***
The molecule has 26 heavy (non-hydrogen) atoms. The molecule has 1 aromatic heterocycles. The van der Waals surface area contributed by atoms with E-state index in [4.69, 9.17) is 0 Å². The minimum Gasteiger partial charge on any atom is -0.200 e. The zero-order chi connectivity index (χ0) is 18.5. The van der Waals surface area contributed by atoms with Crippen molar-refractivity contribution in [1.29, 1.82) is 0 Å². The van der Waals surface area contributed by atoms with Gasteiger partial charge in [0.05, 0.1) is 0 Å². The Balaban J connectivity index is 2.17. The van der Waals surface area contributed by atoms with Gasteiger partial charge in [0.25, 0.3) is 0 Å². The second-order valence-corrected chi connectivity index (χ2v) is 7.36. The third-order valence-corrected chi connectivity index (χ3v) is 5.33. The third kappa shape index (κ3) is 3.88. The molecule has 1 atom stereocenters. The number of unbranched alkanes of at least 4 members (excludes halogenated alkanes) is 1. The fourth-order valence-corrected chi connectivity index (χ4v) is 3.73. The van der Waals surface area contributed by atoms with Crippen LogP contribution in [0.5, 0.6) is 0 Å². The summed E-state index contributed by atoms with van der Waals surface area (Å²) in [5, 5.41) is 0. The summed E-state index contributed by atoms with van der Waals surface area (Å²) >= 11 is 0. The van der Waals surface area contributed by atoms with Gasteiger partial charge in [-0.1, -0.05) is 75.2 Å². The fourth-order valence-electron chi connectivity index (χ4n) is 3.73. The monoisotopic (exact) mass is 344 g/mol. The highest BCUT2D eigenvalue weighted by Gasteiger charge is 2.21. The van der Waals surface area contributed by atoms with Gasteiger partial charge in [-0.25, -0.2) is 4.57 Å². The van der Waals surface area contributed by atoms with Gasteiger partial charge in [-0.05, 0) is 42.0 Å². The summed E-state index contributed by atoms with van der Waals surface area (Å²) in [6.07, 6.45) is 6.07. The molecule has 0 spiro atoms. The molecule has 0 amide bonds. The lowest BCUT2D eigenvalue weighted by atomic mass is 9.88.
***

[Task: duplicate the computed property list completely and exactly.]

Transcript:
The molecule has 26 heavy (non-hydrogen) atoms. The molecule has 1 aromatic heterocycles. The van der Waals surface area contributed by atoms with E-state index in [4.69, 9.17) is 0 Å². The minimum Gasteiger partial charge on any atom is -0.200 e. The zero-order chi connectivity index (χ0) is 18.5. The van der Waals surface area contributed by atoms with Crippen molar-refractivity contribution in [1.29, 1.82) is 0 Å². The van der Waals surface area contributed by atoms with Gasteiger partial charge in [0.05, 0.1) is 0 Å². The Balaban J connectivity index is 2.17. The van der Waals surface area contributed by atoms with Gasteiger partial charge in [0.25, 0.3) is 0 Å². The second-order valence-corrected chi connectivity index (χ2v) is 7.36. The third-order valence-corrected chi connectivity index (χ3v) is 5.33. The third kappa shape index (κ3) is 3.88. The molecule has 1 atom stereocenters. The number of unbranched alkanes of at least 4 members (excludes halogenated alkanes) is 1. The fourth-order valence-corrected chi connectivity index (χ4v) is 3.73. The van der Waals surface area contributed by atoms with Crippen LogP contribution in [0.5, 0.6) is 0 Å². The summed E-state index contributed by atoms with van der Waals surface area (Å²) in [5, 5.41) is 0. The summed E-state index contributed by atoms with van der Waals surface area (Å²) >= 11 is 0. The van der Waals surface area contributed by atoms with Gasteiger partial charge in [-0.1, -0.05) is 75.2 Å². The fourth-order valence-electron chi connectivity index (χ4n) is 3.73. The monoisotopic (exact) mass is 344 g/mol. The highest BCUT2D eigenvalue weighted by Gasteiger charge is 2.21. The van der Waals surface area contributed by atoms with Gasteiger partial charge in [-0.25, -0.2) is 4.57 Å². The van der Waals surface area contributed by atoms with Gasteiger partial charge in [-0.05, 0) is 42.0 Å². The summed E-state index contributed by atoms with van der Waals surface area (Å²) in [6.07, 6.45) is 6.07. The molecule has 0 spiro atoms. The molecule has 0 amide bonds. The lowest BCUT2D eigenvalue weighted by atomic mass is 9.88.